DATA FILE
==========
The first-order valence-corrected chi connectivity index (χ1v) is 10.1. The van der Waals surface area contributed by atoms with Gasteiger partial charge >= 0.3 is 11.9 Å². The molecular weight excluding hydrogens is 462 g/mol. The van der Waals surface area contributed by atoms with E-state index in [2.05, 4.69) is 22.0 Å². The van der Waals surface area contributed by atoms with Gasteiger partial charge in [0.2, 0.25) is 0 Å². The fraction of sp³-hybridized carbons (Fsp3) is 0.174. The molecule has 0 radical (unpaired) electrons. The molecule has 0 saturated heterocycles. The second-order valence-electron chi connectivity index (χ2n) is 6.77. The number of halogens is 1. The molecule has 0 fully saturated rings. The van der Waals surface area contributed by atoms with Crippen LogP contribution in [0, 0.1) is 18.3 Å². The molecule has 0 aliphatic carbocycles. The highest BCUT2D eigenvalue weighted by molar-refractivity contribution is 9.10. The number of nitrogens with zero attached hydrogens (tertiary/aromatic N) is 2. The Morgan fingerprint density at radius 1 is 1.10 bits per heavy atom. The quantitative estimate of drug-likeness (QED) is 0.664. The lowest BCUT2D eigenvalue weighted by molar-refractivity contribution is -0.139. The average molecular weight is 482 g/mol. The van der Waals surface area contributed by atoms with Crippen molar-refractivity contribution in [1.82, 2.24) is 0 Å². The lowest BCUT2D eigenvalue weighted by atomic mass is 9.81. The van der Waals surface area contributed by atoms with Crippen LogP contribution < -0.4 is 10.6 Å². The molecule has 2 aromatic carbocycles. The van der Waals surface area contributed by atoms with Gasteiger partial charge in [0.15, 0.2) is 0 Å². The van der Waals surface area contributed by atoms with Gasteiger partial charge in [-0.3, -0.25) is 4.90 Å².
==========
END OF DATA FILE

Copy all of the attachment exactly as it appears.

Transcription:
The first-order valence-corrected chi connectivity index (χ1v) is 10.1. The van der Waals surface area contributed by atoms with Gasteiger partial charge >= 0.3 is 11.9 Å². The molecular weight excluding hydrogens is 462 g/mol. The van der Waals surface area contributed by atoms with E-state index in [2.05, 4.69) is 22.0 Å². The van der Waals surface area contributed by atoms with Gasteiger partial charge in [0.2, 0.25) is 0 Å². The fraction of sp³-hybridized carbons (Fsp3) is 0.174. The molecule has 0 radical (unpaired) electrons. The molecule has 0 saturated heterocycles. The second-order valence-electron chi connectivity index (χ2n) is 6.77. The number of halogens is 1. The molecule has 0 fully saturated rings. The van der Waals surface area contributed by atoms with Crippen LogP contribution in [0, 0.1) is 18.3 Å². The molecule has 0 aliphatic carbocycles. The highest BCUT2D eigenvalue weighted by molar-refractivity contribution is 9.10. The number of nitrogens with zero attached hydrogens (tertiary/aromatic N) is 2. The Morgan fingerprint density at radius 1 is 1.10 bits per heavy atom. The quantitative estimate of drug-likeness (QED) is 0.664. The lowest BCUT2D eigenvalue weighted by molar-refractivity contribution is -0.139. The average molecular weight is 482 g/mol. The van der Waals surface area contributed by atoms with Crippen molar-refractivity contribution in [1.82, 2.24) is 0 Å². The lowest BCUT2D eigenvalue weighted by atomic mass is 9.81. The van der Waals surface area contributed by atoms with Crippen LogP contribution < -0.4 is 10.6 Å². The molecule has 2 aromatic carbocycles. The van der Waals surface area contributed by atoms with Gasteiger partial charge in [0.15, 0.2) is 0 Å². The van der Waals surface area contributed by atoms with Gasteiger partial charge in [-0.3, -0.25) is 4.90 Å².